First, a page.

The importance of stocks for wealth
As the prosperity gap widens between rich and poor countries, answers are being sought about how American households continue to hold nearly half of the world’s total private financial assets.
-Forced savings helps increase global financial assets
-Wealth in the United States is increasingly decoupled from the rest of the world
-China leads in growth rates for wealthy citizens
-The prosperity gap widens between rich and poor nations
-Australia has the second highest debt ratio in the world
By Mark Woodruff
Forced savings rose to prominence in 2020, as it for the first time helped propel global financial assets beyond 300% of global GDP.
There was almost tripling of inflows on bank deposits according to a recent report on global wealth from German financial services company Allianz. These deposits accounted for half or more of new savings in all markets considered except Australia, where pensions have had only a narrow grip.
The rise in bank deposits even left behind the growth of securities, which accelerated thanks to a good performance of equities (a subset of securities).
At the same time, in emerging markets, financial assets increased by 13.1% in 2020 against 8.9% for industrialized countries. For the same period, Asia (excluding Japan) achieved its highest growth rates of this millennium.
From a longer term perspective, and taking into account inflation, Asia (excluding Japan) is the undisputed champion of growth. Financial assets per capita have more than quintupled on average since 2000, twice as fast as in the other two emerging regions, Eastern Europe and Latin America.
The Global Wealth Report also found that richer countries have been hit hardest by the pandemic, although in the medium to long term covid-19 is expected to hit emerging markets harder.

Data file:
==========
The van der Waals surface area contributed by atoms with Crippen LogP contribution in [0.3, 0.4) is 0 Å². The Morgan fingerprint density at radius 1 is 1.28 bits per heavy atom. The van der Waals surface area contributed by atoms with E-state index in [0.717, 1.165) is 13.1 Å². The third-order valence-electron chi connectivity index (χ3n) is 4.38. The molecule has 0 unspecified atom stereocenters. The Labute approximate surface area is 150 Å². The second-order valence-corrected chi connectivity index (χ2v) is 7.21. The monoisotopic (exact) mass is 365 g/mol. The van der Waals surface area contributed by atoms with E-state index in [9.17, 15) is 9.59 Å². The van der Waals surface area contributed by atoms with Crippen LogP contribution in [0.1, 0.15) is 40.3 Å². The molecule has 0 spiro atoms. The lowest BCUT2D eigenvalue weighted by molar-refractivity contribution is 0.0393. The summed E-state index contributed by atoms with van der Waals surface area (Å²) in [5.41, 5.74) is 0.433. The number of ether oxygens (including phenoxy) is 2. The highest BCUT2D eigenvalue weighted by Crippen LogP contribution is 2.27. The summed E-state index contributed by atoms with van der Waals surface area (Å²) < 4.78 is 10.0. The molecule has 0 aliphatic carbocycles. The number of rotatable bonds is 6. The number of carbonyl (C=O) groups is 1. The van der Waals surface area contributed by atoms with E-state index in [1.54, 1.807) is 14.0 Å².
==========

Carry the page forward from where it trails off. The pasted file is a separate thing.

Despite the short-term impact on rich countries, wealth in the The United States is increasingly decoupling from the rest of the world. More people can see themselves as upper class of global wealth again, thanks to a sharp increase in net financial assets.
More remarkably, North American households continue to hold nearly half of the world’s total private financial assets. This share has remained stable over the past decade. To take a step back, the per capita increase in average financial assets in the United States in 2020 alone roughly matches the total amount of financial assets per capita in Greece.
As we examine the ways the pandemic may have changed the outlook for certain asset classes, individuals, and countries, let’s first take a look at why the United States is doing so well.
Why did the United States prosper?
It seems Portfolio construction / savings behavior is key to rising US wealth, notes Allianz.
In the United States, savers hold just under 55% of their financial assets in the form of securities, mainly stocks, and have therefore benefited greatly in recent years from the stock market boom.
In a very different portfolio approach, savers in Western Europe and Japan only hold around 28% and 16% of securities.
Over the past five years, rising asset values have accounted for 70% of total asset growth in the United States. For Western Europe, this ratio is 46% and for Germany a very modest 11% and Japan 6%.
The rise of the wealthy class in China
The world class of the rich makes up about 12% of the population, or 600 million people, in the countries studied by Allianz.